United States District Court, S.D. Indiana, Indianapolis Division
ENTRY ON FILING FEE, DISMISSING COMPLAINT, AND
DIRECTING FURTHER PROCEEDINGS
William T. Lawrence, Judge United States District Court
Southern District of Indiana
plaintiff shall have through December 21, 2016, in which to
either pay the $400.00 filing fee for this action or
demonstrate that he lacks the financial ability to do so. If
he seeks leave to proceed in forma pauperis, his
request must be accompanied by a copy of the transactions
associated with his institution trust account for the 6-month
period preceding the filing of this action on November 21,
plaintiff is a prisoner currently incarcerated at Westville
Correctional Facility (“Westville”). Because the
plaintiff is a “prisoner” as defined by 28 U.S.C.
§ 1915(h), this Court has an obligation under 28 U.S.C.
§ 1915A(b) to screen his complaint before service on the
defendants. Pursuant to 28 U.S.C. § 1915A(b), the Court
must dismiss the complaint if it is frivolous or malicious,
fails to state a claim for relief, or seeks monetary relief
against a defendant who is immune from such relief. In
determining whether the complaint states a claim, the Court
applies the same standard as when addressing a motion to
dismiss under Federal Rule of Civil Procedure 12(b)(6).
See Lagerstrom v. Kingston, 463 F.3d 621, 624 (7th
Cir. 2006). To survive dismissal,
[the] complaint must contain sufficient factual matter,
accepted as true, to state a claim for relief that is
plausible on its face. A claim has facial plausibility when
the plaintiff pleads factual content that allows the court to
draw the reasonable inference that the defendant is liable
for the misconduct alleged.
Ashcroft v. Iqbal, 556 U.S. 662, 678 (2009). Pro se
complaints such as that filed by the plaintiff are construed
liberally and held to a less stringent standard than formal
pleadings drafted by lawyers. Obriecht v. Raemisch,
517 F.3d 489, 491 n.2 (7th Cir. 2008).
plaintiff brings this action against the Client's
Financial Assistance Fund of the Indiana State Bar
Association. He alleges that the defendant, which compensates
individuals who lose money due to attorney malfeasance,
improperly denied his request for compensation. His claim for
compensation was based on his divorce attorney's alleged
malpractice from 2008 through 2010 that led to his divorce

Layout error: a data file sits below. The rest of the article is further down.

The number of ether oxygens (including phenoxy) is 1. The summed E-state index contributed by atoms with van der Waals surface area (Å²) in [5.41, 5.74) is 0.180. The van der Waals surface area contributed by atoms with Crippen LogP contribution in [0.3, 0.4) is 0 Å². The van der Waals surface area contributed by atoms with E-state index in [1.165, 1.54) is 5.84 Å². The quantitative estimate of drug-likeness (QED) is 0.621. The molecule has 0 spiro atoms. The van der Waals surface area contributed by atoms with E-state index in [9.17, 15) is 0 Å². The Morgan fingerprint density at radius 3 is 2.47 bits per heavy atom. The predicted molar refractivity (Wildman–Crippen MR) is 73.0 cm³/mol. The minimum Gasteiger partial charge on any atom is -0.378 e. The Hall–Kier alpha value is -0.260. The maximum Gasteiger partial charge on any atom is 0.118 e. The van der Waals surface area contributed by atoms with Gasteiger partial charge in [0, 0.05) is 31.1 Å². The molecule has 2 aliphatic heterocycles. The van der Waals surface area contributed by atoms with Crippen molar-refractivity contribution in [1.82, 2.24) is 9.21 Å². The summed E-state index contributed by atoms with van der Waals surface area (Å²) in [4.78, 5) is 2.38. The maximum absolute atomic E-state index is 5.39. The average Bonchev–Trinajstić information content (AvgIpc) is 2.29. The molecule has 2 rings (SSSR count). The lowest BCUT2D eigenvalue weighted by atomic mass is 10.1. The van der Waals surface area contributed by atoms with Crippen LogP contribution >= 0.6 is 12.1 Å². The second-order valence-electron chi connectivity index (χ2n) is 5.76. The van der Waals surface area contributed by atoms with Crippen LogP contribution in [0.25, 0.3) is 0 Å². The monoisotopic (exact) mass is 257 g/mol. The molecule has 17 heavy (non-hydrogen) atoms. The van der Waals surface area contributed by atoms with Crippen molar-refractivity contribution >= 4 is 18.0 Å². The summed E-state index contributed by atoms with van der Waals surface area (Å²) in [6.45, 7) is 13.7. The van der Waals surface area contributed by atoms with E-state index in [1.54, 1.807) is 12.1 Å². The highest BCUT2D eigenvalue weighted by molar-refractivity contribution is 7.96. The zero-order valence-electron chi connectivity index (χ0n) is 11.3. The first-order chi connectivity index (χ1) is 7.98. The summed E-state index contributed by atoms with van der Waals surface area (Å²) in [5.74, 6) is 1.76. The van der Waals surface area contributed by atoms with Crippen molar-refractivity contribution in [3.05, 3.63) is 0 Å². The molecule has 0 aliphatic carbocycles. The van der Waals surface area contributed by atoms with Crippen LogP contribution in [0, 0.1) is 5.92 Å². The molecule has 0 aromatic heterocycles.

proceedings occurring in the less favorable jurisdiction of
Illinois, rather than Indiana. The plaintiff's claims are
brought pursuant to 42 U.S.C. § 1983, and he also
alleges that this Court has diversity jurisdiction,
presumably because the plaintiff also attempts to bring a
state-law tort claim.
plaintiff's claim brought pursuant to § 1983 must be
dismissed for two independent reasons. First, to state a
claim under 42 U.S.C. § 1983, a plaintiff must allege
the violation of a right secured by the Constitution or laws
of the United States and must show that the alleged
deprivation was committed by a person acting under color of
state law. West v. Atkins, 487 U.S. 42, 48 (1988).
“The color of state law element is a threshold issue;
there is no liability under [Section] 1983 for those not
acting under color of law.” Groman v. Twp. of
Manalapan, 47 F.3d 628, 638 (3d Cir. 1995). A person
acts under color of state law only when exercising power
“possessed by virtue of state law and made possible
only because the wrongdoer is clothed with the authority of
state law.” United States v. Classic, 313 U.S.
299, 326 (1941). Because the Indiana State Bar Association is
not a governmental entity or otherwise acting with the
authority of the state, the plaintiff has failed to state a
claim under § 1983.
as noted above, to state a § 1983 claim, a plaintiff
must allege the violation of a right secured by the
Constitution or laws of the United States. His allegations
regarding the denial of compensation from the defendant do
not state a violation of a federal right, thus for this
additional reasons the plaintiff has failed to state a §
extent the plaintiff attempts to assert a state-law tort
claim, such a claim must also be dismissed. To state a
negligence claim, the plaintiff must demonstrate “(1)
duty owed to plaintiff by defendant; (2) breach of duty by
allowing conduct to fall below the applicable standard of
care; and (3) compensable injury proximately caused by
defendant's breach of duty.” Goodwin v.
Yeakle's Sports Bar & Grill, Inc., __ N.E.3d __,
2016 WL 6573824, *2 (Ind. 2016) (citation and quotation marks
omitted). Whether there is a legal duty owed is a legal
question, and the plaintiff's allegations do not support
his claim that the defendant owed him any legal duty to
compensate him for the actions of his divorce attorney.
Accordingly, any state-law tort claim is
plaintiff's complaint must be dismissed for each of the
reasons set forth above. The plaintiff shall have through
December 21, 2016, in which to show cause why Judgment
consistent with this Entry should not issue. See Luevano
v. Wal-Mart Stores, Inc., 722 F.3d 1014, 1022 (7th Cir.
2013) (“Without at least an opportunity to amend or to
respond to an order to show cause, an IFP applicant's
case could be tossed out of court without giving the
applicant any timely notice or opportunity to be heard to
clarify, contest, or simply request leave to amend.”).
the dismissal of the plaintiffs complaint for the foregoing
reasons, there is no basis to grant the plaintiff s motion
for summary judgment, request to freeze the defendant's
assets, or compel ...